Walking is a great way to lose weight, and you can walk almost anywhere at any time. All you need to begin is a supportive pair of shoes that fit well and provide cushioning. Walking is a low-impact form of exercise that is gentle on your ankles, knees and hips. It has the added benefit of fighting osteoporosis by increasing bone density. Check with your doctor before beginning any exercise program.
Power walking is a vigorous form of walking that uses the entire body to burn calories at a higher rate than a moderate stroll. Always begin a power walk with three to five minutes at a slower pace to warm up your muscles. Once you are warmed up, begin to pick up your pace, and focus on powerful swinging movements with your arms. Keep your elbows bent and your hands open with your palms facing inward. Move your hands up to shoulder level on the forward swing and back by your hip on the backward swing. Focus on landing mid-foot and rolling off your toes with each foot stroke. You should be sweating within five or ten minutes and working at an intensity level of seven or eight on a scale of one to ten.
Speed Interval Walking
Speed interval walking is an effective way to burn some extra calories during your walking workout and boost your metabolism so you burn more calories during and after your walk. Use landmarks; for example, if you are outside, use light posts, houses or mailboxes as your landmarks. After a brief warm-up walk, pick up your pace to a comfortably moderate pace at a work level of approximately a six on the one-to-ten scale. Walk for the length of four landmarks, then increase your pace to a work level of eight to nine for two landmarks. Alternate between these two intensities for the length of your walk. When you are working at the higher intensity, you should get slightly out of breath, and it should be challenging to try to have a conversation.
Strength Interval Walking
Strength interval walking alternates between periods of moderate intensity walking and segments of strength training. You can do this workout using a treadmill and assorted weights, or you can do this outside using body weight for your strength intervals. This type of workout works well using timed intervals, so have a watch that is easy to read. Walk for three minutes at moderate or higher intensity, approximately seven to nine on the scale of one-to-ten. Then perform 90 seconds to two minutes of strength training. If you are outside, you can do walking lunges, squats, incline push-ups and tricep dips using a park bench, and heel raises off of a curb. Pick one exercise for each strength interval, and work out for a minimum of 30 minutes.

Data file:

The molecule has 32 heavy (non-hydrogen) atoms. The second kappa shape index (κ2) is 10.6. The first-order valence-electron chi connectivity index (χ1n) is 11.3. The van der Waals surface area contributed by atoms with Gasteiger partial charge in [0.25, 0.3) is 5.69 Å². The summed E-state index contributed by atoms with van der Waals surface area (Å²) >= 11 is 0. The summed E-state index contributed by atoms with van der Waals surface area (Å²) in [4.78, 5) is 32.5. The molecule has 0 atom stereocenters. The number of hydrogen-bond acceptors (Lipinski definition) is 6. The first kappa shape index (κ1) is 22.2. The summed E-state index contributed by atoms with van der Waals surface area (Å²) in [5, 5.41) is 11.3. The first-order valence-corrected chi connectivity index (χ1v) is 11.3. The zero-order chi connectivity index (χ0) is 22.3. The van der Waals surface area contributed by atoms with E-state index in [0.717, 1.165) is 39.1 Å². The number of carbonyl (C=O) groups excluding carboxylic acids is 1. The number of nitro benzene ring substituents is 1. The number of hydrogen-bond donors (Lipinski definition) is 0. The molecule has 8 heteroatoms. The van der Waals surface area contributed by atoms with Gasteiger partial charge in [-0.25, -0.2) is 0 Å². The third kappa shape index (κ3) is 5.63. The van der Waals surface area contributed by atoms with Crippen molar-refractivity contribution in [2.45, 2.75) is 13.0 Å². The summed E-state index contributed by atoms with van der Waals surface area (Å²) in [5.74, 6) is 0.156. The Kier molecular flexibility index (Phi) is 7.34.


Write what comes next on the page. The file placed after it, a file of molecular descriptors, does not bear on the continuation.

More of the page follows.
LIVESTRONG.com: How to Do Walking Lunges
Walking to Jogging
Walking to jogging is another way to increase the calorie burn of your weight-loss workout. Alternate between intervals of walking and jogging, using either time intervals or landmarks to determine your distance. The jogging intervals do not have to be far or fast; any bit of jogging burns more calories and increases the intensity of your workout. If you are going to do generally small bits of jogging, you can keep your walking shoes; however, if you decide to increase the length and amount of jogging intervals, you might want to switch to running shoes.
Stretch at the end of your walking workout to prevent tightness and injuries. Use a step or curb to gently press your heels down, stretching your heels and ankles. Next, with straight legs, lean forward from your hips as you reach toward your toes to stretch your hamstrings and lower back. Finally, with your hands on your lower back, engage your glutes and gently press your hips forward to open your hip flexors. Hold each stretch at least 30 seconds, and take deep breaths to help recover your heart rate and relax your muscles.
- "The Personal Trainer's Handbook"; Teri S. O'Brien, MS; 1997
- "The Y's Way to Physical Fitness"; YMCA of the USA; 2005
About this Author
Linda Freeman Webster is a certified personal trainer, group fitness, yoga and Pilates instructor who has been in the fitness industry for 20 years. She has published articles for IDEA Health and Fitness Journal, IDEA Fitness Manager, and USA Hockey Magazine.
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